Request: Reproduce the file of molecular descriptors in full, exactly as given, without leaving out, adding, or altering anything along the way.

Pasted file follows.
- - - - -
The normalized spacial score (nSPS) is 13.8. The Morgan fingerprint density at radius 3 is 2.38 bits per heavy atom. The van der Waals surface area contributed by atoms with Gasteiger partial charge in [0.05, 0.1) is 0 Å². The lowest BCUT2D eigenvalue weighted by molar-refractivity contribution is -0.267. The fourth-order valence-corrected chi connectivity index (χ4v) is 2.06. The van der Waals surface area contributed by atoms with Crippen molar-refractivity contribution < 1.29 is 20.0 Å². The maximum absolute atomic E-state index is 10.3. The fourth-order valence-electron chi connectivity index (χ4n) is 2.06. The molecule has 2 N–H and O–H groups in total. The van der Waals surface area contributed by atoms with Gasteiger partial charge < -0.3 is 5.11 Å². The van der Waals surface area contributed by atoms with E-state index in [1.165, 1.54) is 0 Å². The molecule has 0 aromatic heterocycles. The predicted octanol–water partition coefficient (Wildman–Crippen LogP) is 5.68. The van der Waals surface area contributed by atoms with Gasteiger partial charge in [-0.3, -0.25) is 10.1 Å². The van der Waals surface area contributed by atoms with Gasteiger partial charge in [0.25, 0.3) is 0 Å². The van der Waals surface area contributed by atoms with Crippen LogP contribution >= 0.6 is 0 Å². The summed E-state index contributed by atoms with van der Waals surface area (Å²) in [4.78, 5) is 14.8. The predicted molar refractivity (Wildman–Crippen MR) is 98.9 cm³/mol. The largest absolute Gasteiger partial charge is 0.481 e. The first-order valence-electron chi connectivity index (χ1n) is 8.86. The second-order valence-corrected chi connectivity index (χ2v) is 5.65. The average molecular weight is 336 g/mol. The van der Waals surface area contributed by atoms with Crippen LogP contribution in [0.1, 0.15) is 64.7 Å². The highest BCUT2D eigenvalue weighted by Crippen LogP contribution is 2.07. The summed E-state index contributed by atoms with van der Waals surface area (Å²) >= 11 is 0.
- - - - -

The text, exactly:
The normalized spacial score (nSPS) is 13.8. The Morgan fingerprint density at radius 3 is 2.38 bits per heavy atom. The van der Waals surface area contributed by atoms with Gasteiger partial charge in [0.05, 0.1) is 0 Å². The lowest BCUT2D eigenvalue weighted by molar-refractivity contribution is -0.267. The fourth-order valence-corrected chi connectivity index (χ4v) is 2.06. The van der Waals surface area contributed by atoms with Crippen molar-refractivity contribution < 1.29 is 20.0 Å². The maximum absolute atomic E-state index is 10.3. The fourth-order valence-electron chi connectivity index (χ4n) is 2.06. The molecule has 2 N–H and O–H groups in total. The van der Waals surface area contributed by atoms with Gasteiger partial charge < -0.3 is 5.11 Å². The van der Waals surface area contributed by atoms with E-state index in [1.165, 1.54) is 0 Å². The molecule has 0 aromatic heterocycles. The predicted octanol–water partition coefficient (Wildman–Crippen LogP) is 5.68. The van der Waals surface area contributed by atoms with Gasteiger partial charge in [-0.3, -0.25) is 10.1 Å². The van der Waals surface area contributed by atoms with Gasteiger partial charge in [0.25, 0.3) is 0 Å². The van der Waals surface area contributed by atoms with Crippen LogP contribution >= 0.6 is 0 Å². The summed E-state index contributed by atoms with van der Waals surface area (Å²) in [4.78, 5) is 14.8. The predicted molar refractivity (Wildman–Crippen MR) is 98.9 cm³/mol. The largest absolute Gasteiger partial charge is 0.481 e. The first-order valence-electron chi connectivity index (χ1n) is 8.86. The second-order valence-corrected chi connectivity index (χ2v) is 5.65. The average molecular weight is 336 g/mol. The van der Waals surface area contributed by atoms with Crippen LogP contribution in [0.1, 0.15) is 64.7 Å². The highest BCUT2D eigenvalue weighted by Crippen LogP contribution is 2.07. The summed E-state index contributed by atoms with van der Waals surface area (Å²) >= 11 is 0.